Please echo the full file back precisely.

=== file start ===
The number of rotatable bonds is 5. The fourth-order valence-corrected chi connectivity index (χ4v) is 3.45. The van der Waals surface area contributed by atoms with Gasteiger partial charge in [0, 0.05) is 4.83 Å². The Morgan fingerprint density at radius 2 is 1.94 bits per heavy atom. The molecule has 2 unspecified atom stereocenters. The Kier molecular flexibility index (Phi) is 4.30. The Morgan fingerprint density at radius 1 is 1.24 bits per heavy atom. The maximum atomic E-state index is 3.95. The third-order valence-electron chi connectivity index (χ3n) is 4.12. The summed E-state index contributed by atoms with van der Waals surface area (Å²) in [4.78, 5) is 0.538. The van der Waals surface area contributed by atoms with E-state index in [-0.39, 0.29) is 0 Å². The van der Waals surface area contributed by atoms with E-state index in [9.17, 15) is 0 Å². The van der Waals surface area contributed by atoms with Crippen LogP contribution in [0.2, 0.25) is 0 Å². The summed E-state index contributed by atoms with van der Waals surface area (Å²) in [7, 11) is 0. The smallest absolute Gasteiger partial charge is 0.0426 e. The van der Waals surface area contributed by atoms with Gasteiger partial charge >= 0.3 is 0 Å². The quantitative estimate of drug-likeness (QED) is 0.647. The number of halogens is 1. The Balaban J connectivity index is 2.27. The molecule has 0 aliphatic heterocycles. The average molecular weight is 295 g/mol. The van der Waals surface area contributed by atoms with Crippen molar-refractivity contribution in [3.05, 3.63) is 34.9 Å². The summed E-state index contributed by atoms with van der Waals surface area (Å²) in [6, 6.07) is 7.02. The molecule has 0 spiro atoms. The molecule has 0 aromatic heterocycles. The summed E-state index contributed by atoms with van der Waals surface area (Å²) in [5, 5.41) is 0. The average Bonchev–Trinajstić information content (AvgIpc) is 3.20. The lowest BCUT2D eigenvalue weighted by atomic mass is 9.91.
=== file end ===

The number of rotatable bonds is 5. The fourth-order valence-corrected chi connectivity index (χ4v) is 3.45. The van der Waals surface area contributed by atoms with Gasteiger partial charge in [0, 0.05) is 4.83 Å². The Morgan fingerprint density at radius 2 is 1.94 bits per heavy atom. The molecule has 2 unspecified atom stereocenters. The Kier molecular flexibility index (Phi) is 4.30. The Morgan fingerprint density at radius 1 is 1.24 bits per heavy atom. The maximum atomic E-state index is 3.95. The third-order valence-electron chi connectivity index (χ3n) is 4.12. The summed E-state index contributed by atoms with van der Waals surface area (Å²) in [4.78, 5) is 0.538. The van der Waals surface area contributed by atoms with E-state index in [-0.39, 0.29) is 0 Å². The van der Waals surface area contributed by atoms with E-state index in [9.17, 15) is 0 Å². The van der Waals surface area contributed by atoms with Crippen LogP contribution in [0.2, 0.25) is 0 Å². The summed E-state index contributed by atoms with van der Waals surface area (Å²) in [7, 11) is 0. The smallest absolute Gasteiger partial charge is 0.0426 e. The van der Waals surface area contributed by atoms with Gasteiger partial charge >= 0.3 is 0 Å². The quantitative estimate of drug-likeness (QED) is 0.647. The number of halogens is 1. The Balaban J connectivity index is 2.27. The molecule has 0 aliphatic heterocycles. The average molecular weight is 295 g/mol. The van der Waals surface area contributed by atoms with Crippen molar-refractivity contribution in [3.05, 3.63) is 34.9 Å². The summed E-state index contributed by atoms with van der Waals surface area (Å²) in [6, 6.07) is 7.02. The molecule has 0 spiro atoms. The molecule has 0 aromatic heterocycles. The summed E-state index contributed by atoms with van der Waals surface area (Å²) in [5, 5.41) is 0. The average Bonchev–Trinajstić information content (AvgIpc) is 3.20. The lowest BCUT2D eigenvalue weighted by atomic mass is 9.91.